Christina struggled throughout the rehabilitation process and faced everyday challenges. In doing so, she gained a new clarity about her situation and agreed to proceed with a legal case against her pimp. Christina’s courage inspires. Through fear, anxiety, and uncertainty, she made it to the courtroom. Upon hearing she was present, her pimp pled guilty and was sentenced to eight years in jail for domestic minor sex trafficking. While eight years seems a meager punishment for such an evil crime, the hope comes in that these cases are being prosecuted more and more. As victories are won, they set precedence for future cases. The hope is that as we are learning more, working with girls such as Christina, and dialoguing with others providing care, we are expanding that network of services and building upon the work of others.
Christina’s journey continued on past the time I met with her regularly. One day she came in the office, face beaming, to tell me how she had enrolled in college and was making positive changes in her life. She then turned to show me her back. Where there was once the name of her pimp tattooed (a common technique is to “brand” these young girls), there was now a colorful picture of a butterfly and crown. It was a beautiful image of her new life and restoration.
I take hope in the rare but beautiful stories of the courage of survivors and in the commitment service professionals, including law enforcement, district attorneys, housemothers, and social service workers, have to help them.
Zeda’s story is also one of hope. Zeda traveled from the Czech Republic to this country in hope of a career as a waitress. As is all too often the case, Zeda was brought into a network of domestic servants. Continually forced to work in fields and homes providing manual labor, she was also a victim of sexual abuse. Unable to speak the language, Zeda was isolated. Those for whom she worked were deeply connected and unwilling to speak out against the labor exploitation that took place on their property. Zeda was eventually rescued by local law enforcement who investigated the property.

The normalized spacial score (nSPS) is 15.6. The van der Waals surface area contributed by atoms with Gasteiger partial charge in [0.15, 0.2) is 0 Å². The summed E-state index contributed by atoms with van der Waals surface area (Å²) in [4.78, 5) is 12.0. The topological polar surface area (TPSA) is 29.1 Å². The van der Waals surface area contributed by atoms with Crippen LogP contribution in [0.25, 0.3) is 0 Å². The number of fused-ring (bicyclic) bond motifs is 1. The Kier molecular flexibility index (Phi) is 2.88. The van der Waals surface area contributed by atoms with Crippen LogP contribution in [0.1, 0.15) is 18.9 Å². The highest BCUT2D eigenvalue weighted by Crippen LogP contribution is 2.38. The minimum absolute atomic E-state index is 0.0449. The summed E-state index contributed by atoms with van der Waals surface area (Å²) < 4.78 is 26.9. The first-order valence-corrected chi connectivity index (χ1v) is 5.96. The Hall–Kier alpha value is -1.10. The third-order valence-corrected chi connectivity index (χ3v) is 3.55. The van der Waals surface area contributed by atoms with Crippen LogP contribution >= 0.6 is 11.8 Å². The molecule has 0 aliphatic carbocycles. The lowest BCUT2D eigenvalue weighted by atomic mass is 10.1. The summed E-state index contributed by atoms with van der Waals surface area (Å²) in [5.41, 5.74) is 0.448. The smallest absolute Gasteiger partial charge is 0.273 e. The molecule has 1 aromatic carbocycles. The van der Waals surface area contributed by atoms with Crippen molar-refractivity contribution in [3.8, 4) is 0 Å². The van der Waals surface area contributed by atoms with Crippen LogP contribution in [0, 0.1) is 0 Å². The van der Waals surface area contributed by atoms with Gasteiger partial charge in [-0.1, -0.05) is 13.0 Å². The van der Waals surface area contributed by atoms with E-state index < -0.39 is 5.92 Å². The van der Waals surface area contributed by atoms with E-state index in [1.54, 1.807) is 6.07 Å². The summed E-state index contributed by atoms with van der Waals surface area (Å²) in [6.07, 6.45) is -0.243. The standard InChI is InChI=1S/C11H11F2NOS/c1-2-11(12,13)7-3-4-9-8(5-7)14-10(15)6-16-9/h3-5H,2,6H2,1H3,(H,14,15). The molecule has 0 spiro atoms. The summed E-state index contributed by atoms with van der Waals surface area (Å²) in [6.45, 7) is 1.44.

Unfortunately the legal outcome of this case was less effective than in Christina’s story. Nonetheless, glimpses of hope were seen in the reconciliation efforts. While working with Zeda, locating a safe and sustainable living environment was one of the toughest issues to tackle. Housing continues to be limited for victims of human trafficking though creative solutions are emerging. In Zeda’s case, a relative was eventually found within the Southern California region. Zeda was assimilated into the relative’s immediate family. The family received education on the effects of trauma, helpful tools to deal with stress, and multiple community resources for daily life. Educating those who are reconciled with loved ones who have faced situations of trafficking is essential. With proper education and resources, families and those providing care for survivors are able to recognize signs of post-traumatic stress disorder and other mental health issues that might affect a survivor’s daily life.
At home, Zeda faces multiple challenges, but she faces them with a supportive group of individuals who care for her. A church community in her native language was even found to welcome her into their community (inclusion into a community can be an extremely helpful step in the process of restoration).
Note: Names and details have been changed to protect the individuals’ privacy.
As the media brings increasingly more attention to stories where men, women, and children are forced into labor and sex trafficking, a grassroots movement is becoming more organized. Individuals choose to say that this is unacceptable and take action. We – especially as Christians – must also collectively cry out. It doesn’t take a grand gesture, though individuals are making those. It doesn’t take a million dollars, though donations to projects are a significant means of helping. What it takes is a willing heart and open eyes.
I don’t say this in an attempt to simplify the problem; the task ahead is indeed formidable. As we move forward together, we must learn to address both the demand side of trafficking and best practices for serving survivors. However, as we move, let us also celebrate the fact that we are moving. We are learning. We are bringing solutions and working toward bringing beauty for ashes.
We are bringing solutions and working toward bringing beauty for ashes.
By Heidi Hermann